I am definitely not a computer ‘nerd’.

 

Advertisements

EURASIAN COOT (Fulica atra)

Eurasian Coots are ‘common as mud’ in Australia.

You can usually find them in large fresh water lakes, reservoirs and floods, but they can also congregate near swamps, sewage farms and occasionally…….sheltered seas.

Their large dumpy bodies, with sooty black wings and tail, are quite distinctive with only a rich brown eye to relieve the overall body colour.

This poor Coot (below) was stuck on a rock trying to dislodge a piece of fishing line from its beak and gullet near the edge of the river on the north-east side of Melbourne.  Eventually a couple of other walkers and I managed to catch the bird and remove the plastic line and it swam happily on its way, but it was hard to catch I must say.

Nether the walkers, nor I, had a smart phone with internet access, so we couldn’t ring for the local Wildlife Rescue service to come and relieve the Coot of its irritating plastic line.  It does make me cross when I come across birds in distress, due to the thoughtless acts of fishermen and campers.

The bird’s beak and frontal shield is white, so in general, you can’t mistake the identification.

It dives frequently and has a distinctive metallic ‘kyok’ and other twanging sounds.

One day I came across a nest right next to the bank of the Ornamental Lake in the Royal Botanic Gardens and was lucky enough to catch a couple of chicks take their first swim.

This slideshow requires JavaScript.

TREE or SHRUBBY GERMANDER (Teucrium fruticans)

Shrubby  Germander (Teucrium fruticans), also known as Tree germander is a bushy, evergreen shrub with oval to lance-shaped, grey-green leaves, to 3/4″ long, with white-woolly underneath.

It’s native to the western and central areas of the Mediterraneun, not Australia, but I find it a lovely plant and almost wish I had one in my balcony garden, although it does like a bit of shelter and I fear it would quickly go downhill in my windy home location.  But with all the successes I’ve had in my small west-facing garden, you never know – it might just grow beautifully 🙂

The whorls of pale blue/mauve flowers are very pretty (even if they don’t have the brilliant colour of some of the flowers in my previous post).

They make an excellent hedge, and do best in moist, well-drained soil and full sun.  They make a nice clipped low hedge in a herb garden and may be cut to within 2″ of ground level in the Spring to maintain a nice compact growth habit.

The images in this post were not made in the Royal Botanic Gardens, (surprise, surprise), but against a wall in the riverside walking path near the Collingwood Children’s Garden in the inner Melbourne north-east suburb of Abbotsford,  where I lived briefly before moving to the western suburb where I currently reside.

ROCK DOVE (Columba livia)

With reference to a comment on a prior post about 2 Rock Doves which used to stand on the warehouse roof (opposite my previous apartment on the 3rd floor) with their feathers fluffed up in Winter – “Tweedledum & Tweedledee” (as I called them), well, I can’t find the image at the present time.  I’ll post it if I do Peggy.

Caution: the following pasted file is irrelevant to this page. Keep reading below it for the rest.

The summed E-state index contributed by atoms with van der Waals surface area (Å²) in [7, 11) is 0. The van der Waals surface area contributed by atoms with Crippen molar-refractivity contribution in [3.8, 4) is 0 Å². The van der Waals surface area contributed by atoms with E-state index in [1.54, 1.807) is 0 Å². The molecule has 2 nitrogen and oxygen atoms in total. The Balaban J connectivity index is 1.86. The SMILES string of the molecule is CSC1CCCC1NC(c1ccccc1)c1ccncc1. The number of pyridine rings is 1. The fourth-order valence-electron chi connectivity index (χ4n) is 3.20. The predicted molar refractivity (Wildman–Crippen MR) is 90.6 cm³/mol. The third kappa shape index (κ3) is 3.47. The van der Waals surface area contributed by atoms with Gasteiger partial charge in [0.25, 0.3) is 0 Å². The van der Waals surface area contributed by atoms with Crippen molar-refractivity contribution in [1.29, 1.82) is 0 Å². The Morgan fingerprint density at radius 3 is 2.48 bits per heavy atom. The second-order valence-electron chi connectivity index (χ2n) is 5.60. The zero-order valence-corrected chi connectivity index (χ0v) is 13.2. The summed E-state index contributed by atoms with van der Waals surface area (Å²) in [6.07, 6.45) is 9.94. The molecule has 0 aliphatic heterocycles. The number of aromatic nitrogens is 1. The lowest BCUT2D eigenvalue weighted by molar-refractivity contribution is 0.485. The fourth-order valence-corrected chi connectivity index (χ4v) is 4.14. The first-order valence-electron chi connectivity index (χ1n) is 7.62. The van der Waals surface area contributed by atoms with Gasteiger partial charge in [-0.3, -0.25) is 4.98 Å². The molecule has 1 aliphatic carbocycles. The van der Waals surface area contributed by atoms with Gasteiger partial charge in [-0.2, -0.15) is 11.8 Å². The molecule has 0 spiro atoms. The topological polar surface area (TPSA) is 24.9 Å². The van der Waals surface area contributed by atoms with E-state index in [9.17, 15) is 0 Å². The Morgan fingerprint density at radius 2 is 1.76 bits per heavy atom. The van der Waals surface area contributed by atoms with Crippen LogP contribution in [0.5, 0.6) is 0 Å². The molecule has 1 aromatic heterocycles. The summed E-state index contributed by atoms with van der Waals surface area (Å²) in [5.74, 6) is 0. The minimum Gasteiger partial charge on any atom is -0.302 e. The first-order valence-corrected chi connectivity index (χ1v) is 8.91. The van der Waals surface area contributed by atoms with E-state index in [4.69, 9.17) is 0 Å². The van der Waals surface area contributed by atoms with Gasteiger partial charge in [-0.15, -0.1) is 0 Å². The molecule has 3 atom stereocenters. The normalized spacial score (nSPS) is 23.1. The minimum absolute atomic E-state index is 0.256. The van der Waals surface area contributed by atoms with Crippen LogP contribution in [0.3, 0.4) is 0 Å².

This brings me to the subject of Rock Doves (Columba livia).  Often called Rock Pigeons, depending on their size and Bird Guide Book (or Web site) you are searching through.

These common, mainly town birds, are variable in colour from pinkish through browns to near-black, but typically grey, sometimes chequered darker on their wings and often with an iridescent sheen.

I’ve seen and photographed so many different colours when I first started Bird photography, I wondered if I was photographing lots of different bird species.

In the blue hour, they look very blue as you’ll see in the images in this post.

My Abbotsford apartment location from April 2015 to September 2016 – Biro shows my regular walking routes

They used to fly over the rooftops of Abbotsford Convent (below – images taken from my balcony).

I lived in the inner north-east suburb of Abbotsford for 16 months (map left showing my usual hiking trail 3-4 times a week).

They would appear gold in the Golden Hour as they flew in ever decreasing circles and finally landed on the Convent Roof to roost for the night.

NOT SURE WHICH OF THESE 2 IMAGES IS THE BETTER FOCUS – so you get both.

If I leaned over my 3rd floor balcony fence I could see the parkland on the other side of the Yarra River in the Golden hour. My complex of 5 apartment blocks, around a landscaped inner courtyard, was built on a 30-40 cliff next to the Yarra River and walking/cycling paths.

I lived with a clear 180 degree view of the sky and the early morning hot air balloons would appear very close.

My current apartment location next to Frogs Hollow Nature Reserve and the Maribyrnong River about 5-6 mins walk away. There is something like 400 hectares of parkland and green belt up and down this river for many miles until this main river spills out on to Port Phillip Bay (on which the capital city of Melbourne is built).

Not sure I’ve ever seen Rock Doves here, where I live next to Frogs Hollow Nature Reserve and the Maribyrnong River in the Western suburbs of Melbourne  (map on the right).

For those new to my Nature Blog, since returning from living and travelling in the U.K. and Europe in 1976, 1978-1979, I’ve nearly always lived next to Melbourne’s parks, gardens, the Royal Botanic Gardens or Nature Reserves  (or at least 5 mins walk or a short tram/bus ride away).

If you have to live in the city or urban areas, I must be one of the luckiest people in the world because, quite by chance, I’ve lived in rental properties, in the loveliest locations, especially now that I’ve taken up Photography in 2010 in retirement.

NOTE: for new followers, I started my blog afresh and cleared out my archives to set up a better collection of bird & flower images with an INDEX showing bird names.

Unfortunately, or fortunately, (depends on how you view life and blogging), long-time followers will have seen many of these images before.

There should end up being about 120 Australian (or Zoo aviary) Bird species and hundreds of flower images (as well at the walks in Nature Reserves and the progress of my Balcony Garden) by the end of this year, as I slowly go through my archives weeding out the bad shots and only keeping the better/good shots.